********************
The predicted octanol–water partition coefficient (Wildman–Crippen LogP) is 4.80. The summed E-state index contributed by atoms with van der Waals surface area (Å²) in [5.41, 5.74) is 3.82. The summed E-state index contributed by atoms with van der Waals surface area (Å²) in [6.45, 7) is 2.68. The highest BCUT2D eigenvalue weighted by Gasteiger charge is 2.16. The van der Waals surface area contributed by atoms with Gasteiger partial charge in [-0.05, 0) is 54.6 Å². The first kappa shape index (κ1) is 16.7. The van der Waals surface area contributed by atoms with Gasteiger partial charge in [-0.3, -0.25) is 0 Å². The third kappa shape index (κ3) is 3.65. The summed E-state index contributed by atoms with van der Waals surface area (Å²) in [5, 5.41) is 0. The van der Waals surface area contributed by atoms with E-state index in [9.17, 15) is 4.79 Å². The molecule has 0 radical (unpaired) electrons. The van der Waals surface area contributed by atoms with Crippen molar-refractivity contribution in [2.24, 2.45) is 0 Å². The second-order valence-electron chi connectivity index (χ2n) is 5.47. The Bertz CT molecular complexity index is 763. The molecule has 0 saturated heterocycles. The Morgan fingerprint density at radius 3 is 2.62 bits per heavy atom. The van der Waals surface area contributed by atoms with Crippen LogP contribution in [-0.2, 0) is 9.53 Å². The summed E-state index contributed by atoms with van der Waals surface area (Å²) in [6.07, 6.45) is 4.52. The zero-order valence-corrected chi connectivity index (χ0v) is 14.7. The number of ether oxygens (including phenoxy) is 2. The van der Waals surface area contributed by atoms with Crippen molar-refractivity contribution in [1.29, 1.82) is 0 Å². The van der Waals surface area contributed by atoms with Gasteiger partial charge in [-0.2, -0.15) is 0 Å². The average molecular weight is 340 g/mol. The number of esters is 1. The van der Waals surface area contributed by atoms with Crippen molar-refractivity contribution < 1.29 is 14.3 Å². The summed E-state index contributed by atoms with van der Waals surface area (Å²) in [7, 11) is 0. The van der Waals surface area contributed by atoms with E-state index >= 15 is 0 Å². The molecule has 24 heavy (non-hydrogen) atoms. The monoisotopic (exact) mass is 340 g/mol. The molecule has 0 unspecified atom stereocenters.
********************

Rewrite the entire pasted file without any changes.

The predicted octanol–water partition coefficient (Wildman–Crippen LogP) is 4.80. The summed E-state index contributed by atoms with van der Waals surface area (Å²) in [5.41, 5.74) is 3.82. The summed E-state index contributed by atoms with van der Waals surface area (Å²) in [6.45, 7) is 2.68. The highest BCUT2D eigenvalue weighted by Gasteiger charge is 2.16. The van der Waals surface area contributed by atoms with Gasteiger partial charge in [-0.05, 0) is 54.6 Å². The first kappa shape index (κ1) is 16.7. The van der Waals surface area contributed by atoms with Gasteiger partial charge in [-0.3, -0.25) is 0 Å². The third kappa shape index (κ3) is 3.65. The summed E-state index contributed by atoms with van der Waals surface area (Å²) in [5, 5.41) is 0. The van der Waals surface area contributed by atoms with E-state index in [9.17, 15) is 4.79 Å². The molecule has 0 radical (unpaired) electrons. The van der Waals surface area contributed by atoms with Crippen molar-refractivity contribution in [2.24, 2.45) is 0 Å². The second-order valence-electron chi connectivity index (χ2n) is 5.47. The Bertz CT molecular complexity index is 763. The molecule has 0 saturated heterocycles. The Morgan fingerprint density at radius 3 is 2.62 bits per heavy atom. The van der Waals surface area contributed by atoms with Crippen LogP contribution in [-0.2, 0) is 9.53 Å². The summed E-state index contributed by atoms with van der Waals surface area (Å²) in [6.07, 6.45) is 4.52. The zero-order valence-corrected chi connectivity index (χ0v) is 14.7. The number of ether oxygens (including phenoxy) is 2. The van der Waals surface area contributed by atoms with Crippen molar-refractivity contribution in [1.29, 1.82) is 0 Å². The van der Waals surface area contributed by atoms with Gasteiger partial charge in [-0.2, -0.15) is 0 Å². The average molecular weight is 340 g/mol. The number of esters is 1. The van der Waals surface area contributed by atoms with Crippen molar-refractivity contribution < 1.29 is 14.3 Å². The summed E-state index contributed by atoms with van der Waals surface area (Å²) in [7, 11) is 0. The van der Waals surface area contributed by atoms with E-state index >= 15 is 0 Å². The molecule has 24 heavy (non-hydrogen) atoms. The monoisotopic (exact) mass is 340 g/mol. The molecule has 0 unspecified atom stereocenters.